Squeaky Pedal take us through their experience of filming in Gloucester for their latest documentary 'The Lost Priory of Gloucester'.

Written By Jason Davidson and Pete Roch at Squeaky Pedal.

Many towns up and down Britain are lucky enough to be blessed with an incredibly rich and vibrant history. Museums and galleries are proud to display the wealth of treasures whose discoveries have shaped our understanding of the places we call home. Although many of us are able to visit such places and learn about our shared history, it is rare to be present when that history is being written.

Gloucester is one such place where history is lurking just below the surface. As a film production company that specialises in working with heritage organisations, Squeaky Pedal has been lucky to work with some of the cities key historical assets, such as the Museum of Gloucester and The Soldiers of Gloucestershire Museum. One of our proudest achievements was working with Gloucester History Festival, helping take the festival online in 2020. Whilst working on this project we met Gloucester’s very own swashbuckling City Archeologist Andy Armstrong. Following this project we asked Andy if he knew of any new and exciting subjects to cover, and Andy knew just the story.

Beneath the remains of a concrete carpark cleared as part of the Kings Quarter redevelopment lies a lost piece of Gloucester’s history. This unsuspecting site was once the home to Whitefriars Priory which housed a community of Carmelite monks who worshipped, studied and served their communities during the Medieval period. The building work provided a perfect opportunity for the site to be explored by archeologists, and we were lucky enough to be able to capture their work for a new documentary which is currently available on Dan Snow’s History Hit online history channel.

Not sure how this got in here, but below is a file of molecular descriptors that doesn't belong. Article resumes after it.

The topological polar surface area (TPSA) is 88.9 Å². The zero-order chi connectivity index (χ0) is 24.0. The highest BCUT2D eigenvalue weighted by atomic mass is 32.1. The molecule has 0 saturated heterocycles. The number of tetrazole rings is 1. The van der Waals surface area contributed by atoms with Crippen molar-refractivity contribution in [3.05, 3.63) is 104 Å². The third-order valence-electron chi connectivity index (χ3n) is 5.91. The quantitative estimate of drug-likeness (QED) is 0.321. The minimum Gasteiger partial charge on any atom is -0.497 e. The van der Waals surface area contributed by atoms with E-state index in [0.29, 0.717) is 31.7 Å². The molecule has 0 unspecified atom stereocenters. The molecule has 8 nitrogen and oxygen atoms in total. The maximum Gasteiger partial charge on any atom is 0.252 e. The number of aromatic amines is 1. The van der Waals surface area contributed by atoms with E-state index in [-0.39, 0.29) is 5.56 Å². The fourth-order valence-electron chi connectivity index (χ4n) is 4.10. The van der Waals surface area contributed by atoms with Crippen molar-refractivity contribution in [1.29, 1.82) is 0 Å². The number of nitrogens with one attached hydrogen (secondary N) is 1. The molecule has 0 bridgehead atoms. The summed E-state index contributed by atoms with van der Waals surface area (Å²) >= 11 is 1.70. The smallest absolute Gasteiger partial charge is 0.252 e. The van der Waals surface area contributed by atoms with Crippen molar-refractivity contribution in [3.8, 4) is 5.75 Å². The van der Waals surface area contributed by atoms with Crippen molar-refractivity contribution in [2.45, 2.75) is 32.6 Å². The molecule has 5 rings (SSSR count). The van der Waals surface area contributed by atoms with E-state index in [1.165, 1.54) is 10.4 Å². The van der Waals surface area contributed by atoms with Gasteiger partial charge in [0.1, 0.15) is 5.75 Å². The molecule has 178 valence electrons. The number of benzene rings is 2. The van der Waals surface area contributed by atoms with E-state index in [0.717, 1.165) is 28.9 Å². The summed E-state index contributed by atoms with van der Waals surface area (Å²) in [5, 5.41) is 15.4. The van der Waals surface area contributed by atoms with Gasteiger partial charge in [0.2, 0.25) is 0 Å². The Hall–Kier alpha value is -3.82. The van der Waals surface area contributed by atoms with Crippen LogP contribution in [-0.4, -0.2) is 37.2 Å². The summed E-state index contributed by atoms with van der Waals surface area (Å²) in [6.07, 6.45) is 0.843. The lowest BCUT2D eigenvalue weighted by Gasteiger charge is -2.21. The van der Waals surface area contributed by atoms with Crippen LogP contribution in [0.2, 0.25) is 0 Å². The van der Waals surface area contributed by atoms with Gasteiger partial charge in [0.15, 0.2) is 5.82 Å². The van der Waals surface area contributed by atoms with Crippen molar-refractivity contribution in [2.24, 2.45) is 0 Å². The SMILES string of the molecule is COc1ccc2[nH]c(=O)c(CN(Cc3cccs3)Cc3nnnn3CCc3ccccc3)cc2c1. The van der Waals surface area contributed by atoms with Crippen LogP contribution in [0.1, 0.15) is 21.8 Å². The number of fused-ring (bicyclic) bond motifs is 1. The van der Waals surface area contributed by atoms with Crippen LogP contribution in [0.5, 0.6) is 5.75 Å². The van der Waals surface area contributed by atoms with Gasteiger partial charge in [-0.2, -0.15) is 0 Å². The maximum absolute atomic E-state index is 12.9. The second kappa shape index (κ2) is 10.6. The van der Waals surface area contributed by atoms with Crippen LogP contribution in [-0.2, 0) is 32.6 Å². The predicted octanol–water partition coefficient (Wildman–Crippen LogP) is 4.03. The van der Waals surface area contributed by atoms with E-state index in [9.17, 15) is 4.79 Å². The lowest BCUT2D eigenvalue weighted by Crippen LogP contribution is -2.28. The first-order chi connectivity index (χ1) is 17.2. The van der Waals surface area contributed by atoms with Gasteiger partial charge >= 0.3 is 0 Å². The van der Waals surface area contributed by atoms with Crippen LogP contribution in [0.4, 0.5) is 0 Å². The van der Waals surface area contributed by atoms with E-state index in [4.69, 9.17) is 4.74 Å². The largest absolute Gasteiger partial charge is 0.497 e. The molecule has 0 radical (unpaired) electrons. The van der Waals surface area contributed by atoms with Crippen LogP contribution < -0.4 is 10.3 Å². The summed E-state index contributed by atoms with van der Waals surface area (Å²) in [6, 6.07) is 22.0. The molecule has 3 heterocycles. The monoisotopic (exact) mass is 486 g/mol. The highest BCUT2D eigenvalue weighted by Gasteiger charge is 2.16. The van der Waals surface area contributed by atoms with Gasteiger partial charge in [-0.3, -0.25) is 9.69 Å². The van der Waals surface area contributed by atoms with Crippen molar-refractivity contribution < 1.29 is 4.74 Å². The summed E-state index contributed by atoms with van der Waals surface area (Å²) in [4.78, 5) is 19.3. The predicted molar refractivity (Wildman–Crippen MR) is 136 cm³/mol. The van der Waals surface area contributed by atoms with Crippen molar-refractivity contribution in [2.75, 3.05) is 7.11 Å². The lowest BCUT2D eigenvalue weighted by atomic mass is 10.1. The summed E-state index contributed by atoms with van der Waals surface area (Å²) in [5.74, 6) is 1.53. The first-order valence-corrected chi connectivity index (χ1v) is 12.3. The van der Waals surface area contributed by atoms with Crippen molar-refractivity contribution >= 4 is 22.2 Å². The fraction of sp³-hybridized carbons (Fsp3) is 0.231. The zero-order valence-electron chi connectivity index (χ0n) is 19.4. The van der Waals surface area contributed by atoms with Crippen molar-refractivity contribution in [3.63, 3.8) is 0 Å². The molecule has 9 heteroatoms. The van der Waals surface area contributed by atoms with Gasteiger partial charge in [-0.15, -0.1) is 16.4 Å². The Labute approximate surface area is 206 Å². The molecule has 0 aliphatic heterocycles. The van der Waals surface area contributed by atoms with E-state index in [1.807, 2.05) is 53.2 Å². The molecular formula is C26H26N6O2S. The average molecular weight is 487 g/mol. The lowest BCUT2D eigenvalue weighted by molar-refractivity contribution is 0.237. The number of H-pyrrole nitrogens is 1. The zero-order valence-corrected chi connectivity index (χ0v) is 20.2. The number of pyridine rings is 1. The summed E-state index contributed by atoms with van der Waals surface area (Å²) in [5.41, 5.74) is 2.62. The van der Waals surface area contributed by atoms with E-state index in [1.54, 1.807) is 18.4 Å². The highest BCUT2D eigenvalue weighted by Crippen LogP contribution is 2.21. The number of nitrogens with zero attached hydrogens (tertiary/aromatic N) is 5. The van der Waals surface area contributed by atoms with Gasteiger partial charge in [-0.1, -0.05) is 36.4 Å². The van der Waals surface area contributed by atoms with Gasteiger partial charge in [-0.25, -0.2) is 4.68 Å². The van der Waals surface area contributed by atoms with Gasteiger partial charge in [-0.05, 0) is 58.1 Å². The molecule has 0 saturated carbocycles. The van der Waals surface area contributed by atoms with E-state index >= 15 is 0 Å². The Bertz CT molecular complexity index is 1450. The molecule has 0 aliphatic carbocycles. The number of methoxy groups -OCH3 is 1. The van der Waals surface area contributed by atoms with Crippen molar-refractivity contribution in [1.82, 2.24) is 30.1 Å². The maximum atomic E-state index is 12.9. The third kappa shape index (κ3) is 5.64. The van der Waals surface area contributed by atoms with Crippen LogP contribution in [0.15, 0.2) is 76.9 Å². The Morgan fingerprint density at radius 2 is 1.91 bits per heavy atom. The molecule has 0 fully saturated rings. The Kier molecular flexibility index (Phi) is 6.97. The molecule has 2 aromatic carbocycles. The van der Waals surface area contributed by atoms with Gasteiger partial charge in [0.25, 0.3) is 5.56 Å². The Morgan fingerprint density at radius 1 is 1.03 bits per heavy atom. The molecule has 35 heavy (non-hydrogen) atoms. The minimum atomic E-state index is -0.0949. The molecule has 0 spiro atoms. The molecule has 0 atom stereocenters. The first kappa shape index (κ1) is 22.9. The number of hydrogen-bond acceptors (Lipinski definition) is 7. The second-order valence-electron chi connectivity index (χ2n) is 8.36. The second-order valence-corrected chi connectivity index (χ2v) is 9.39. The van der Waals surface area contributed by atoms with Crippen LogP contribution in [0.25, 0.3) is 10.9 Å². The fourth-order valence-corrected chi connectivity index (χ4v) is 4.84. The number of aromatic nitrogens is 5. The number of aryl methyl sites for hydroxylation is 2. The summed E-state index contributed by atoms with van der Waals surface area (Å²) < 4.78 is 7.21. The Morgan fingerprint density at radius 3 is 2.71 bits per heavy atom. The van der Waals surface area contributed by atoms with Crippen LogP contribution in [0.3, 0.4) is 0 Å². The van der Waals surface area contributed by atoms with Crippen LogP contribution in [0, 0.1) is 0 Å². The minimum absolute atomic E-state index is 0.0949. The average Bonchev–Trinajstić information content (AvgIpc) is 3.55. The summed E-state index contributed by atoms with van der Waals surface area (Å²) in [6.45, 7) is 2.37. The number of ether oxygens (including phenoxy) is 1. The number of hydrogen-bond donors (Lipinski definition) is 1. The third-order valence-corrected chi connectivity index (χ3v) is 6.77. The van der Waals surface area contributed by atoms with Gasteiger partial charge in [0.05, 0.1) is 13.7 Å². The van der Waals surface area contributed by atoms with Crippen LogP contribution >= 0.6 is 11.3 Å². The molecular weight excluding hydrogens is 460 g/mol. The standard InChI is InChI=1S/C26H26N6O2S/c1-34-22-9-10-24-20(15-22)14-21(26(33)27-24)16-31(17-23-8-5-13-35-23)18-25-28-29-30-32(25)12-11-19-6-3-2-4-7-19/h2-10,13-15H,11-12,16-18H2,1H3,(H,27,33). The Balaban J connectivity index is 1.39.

It was a true privilege to be able to film an archeological dig within the heart of a city. Although research had provided the team with a good understand of what might be discovered, the dig was able to reveal a rich variety of finds which shone a light on this little know part of Gloucester’s story. A number of bodies were uncovered which provided a fascinating insight into what life was like in medieval Gloucester. There were also beautiful and precious floor tiles that had survived undisturbed for 400 years and, most importantly, the giant stone foundations of Whitefriars itself.

Gloucester is so lucky to have such a rich and fascinating history just below its pavements. To capture this history can sometimes be a tricky task, manoeuvring between gaining permissions, working around schedules or issues just trying to gain access. But luckily the passion that we have for history as filmmakers is shared by Gloucester City Council.

To tell the full story of Whitefrairs, we wanted to utilise the wealth of historically significant religious buildings that Gloucester poses. At every stage, each the owners and custodians of these sites which included Blackfriars, Llanthony Secunda Priory and Gloucester Cathedral were understanding, accommodating and excited to help tell Gloucester’s story. These sites are immensely evocative and provided the perfect backdrop for Andy to explore the unfolding story of Whitefriars across the ages, as the priory rose from a vitally important religious community, to the devastating impact of dissolution under Henry VIII and finally it’s key strategic role in the defence of Gloucester during the English Civil War.

The documentary is complete and has been well received across the History Hit community. We hope that it uncovers a little know but fascinating piece of Gloucester’s history. As filmmakers it has been a throughly enjoyable process to create the film. And we can’t wait to bring more tales of the cities remarkable heritage to the screen.

Watch the full documentary here




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